What is the best shot you ever hit?

One year I was playing the Northern Trust Open (I told you Riviera brought out the best in me) and I needed a birdie to make the cut. I was playing the long par-4 ninth hole with a narrow, deep bunker on the left side of the fairway about 270 yards off the tee, which is exactly where my tee shot ended up. I had a steep bank to get over and about 180 yards to the hole, which was cut in the back left of the green. I needed the loft of at least an 8-iron to get over the lip but the distance of a 5-iron to get to the green as the shot played all uphill. After chewing on the dilemma for a bit I thought if I could somehow blade a 6-iron, with all my weight on my back foot, it might just get over the lip and make the green. It was a one-in-a-thousand shot that I had never tried in my life but I didn’t have anything to lose, so I set up with the ball well forward in my stance and my weight back and swung as hard as I could. I absolutely spit-roasted the shot and it landed in the middle of the green, whereupon I promptly made the 30-foot putt to make the cut on the number. Making that shot even sweeter was the fact that on the weekend I shot rounds of 67 and 69 to finish 15th and made $40,000.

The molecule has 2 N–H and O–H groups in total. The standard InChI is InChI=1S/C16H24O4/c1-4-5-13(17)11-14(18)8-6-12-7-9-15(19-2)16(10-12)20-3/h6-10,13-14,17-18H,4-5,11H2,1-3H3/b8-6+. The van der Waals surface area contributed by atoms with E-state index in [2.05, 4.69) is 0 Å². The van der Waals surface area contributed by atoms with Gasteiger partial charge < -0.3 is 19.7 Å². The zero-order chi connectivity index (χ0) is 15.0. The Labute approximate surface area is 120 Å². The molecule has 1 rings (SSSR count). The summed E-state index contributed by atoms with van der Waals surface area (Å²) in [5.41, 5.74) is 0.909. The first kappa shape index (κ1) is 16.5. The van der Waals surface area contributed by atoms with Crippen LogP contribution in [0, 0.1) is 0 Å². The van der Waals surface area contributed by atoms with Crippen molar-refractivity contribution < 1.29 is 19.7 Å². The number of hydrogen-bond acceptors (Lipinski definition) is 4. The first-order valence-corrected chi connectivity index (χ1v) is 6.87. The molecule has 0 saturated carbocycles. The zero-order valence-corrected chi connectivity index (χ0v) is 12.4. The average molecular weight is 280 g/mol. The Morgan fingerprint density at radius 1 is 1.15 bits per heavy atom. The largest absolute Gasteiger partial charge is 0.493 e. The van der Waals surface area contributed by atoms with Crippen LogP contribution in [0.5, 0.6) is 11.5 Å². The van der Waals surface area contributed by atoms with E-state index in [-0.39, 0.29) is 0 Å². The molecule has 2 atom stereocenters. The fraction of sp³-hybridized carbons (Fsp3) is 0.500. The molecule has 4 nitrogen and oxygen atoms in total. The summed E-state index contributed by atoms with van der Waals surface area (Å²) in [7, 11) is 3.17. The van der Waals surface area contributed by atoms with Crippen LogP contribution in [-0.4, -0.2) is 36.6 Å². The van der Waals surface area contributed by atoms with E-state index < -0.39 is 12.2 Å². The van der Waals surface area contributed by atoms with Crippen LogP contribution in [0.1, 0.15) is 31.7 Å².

What’s the biggest mistake you’ve ever made on air?

It is a rare show that I don’t feel like something I did could have gone better, either in phrasing or in demonstrating a point with a video or graphic. Each breakdown is like a two-minute movie, and specific words have to be used to get to a graphic or to cue a video. The words matter as much as the timing. Everybody, in front of and behind the camera, is working to get it right but sometimes no matter how good the support is, you get the words wrong.

In Las Vegas one year, all the players were wearing pink ribbons on their hats for Breast Cancer Awareness Month and it was my job, as the director was slowly zooming in on the hat of one player, to talk about the significance of the pink ribbon. Which I did perfectly until it came time to give the name of the cause, which I said was Breast Awareness Month. “Cancer” was a fairly important word to leave out in that title, and unaware I had done so, I had no idea why I was hearing uproarious laughter and corrections in my ear from the production truck.


Do you still get nervous?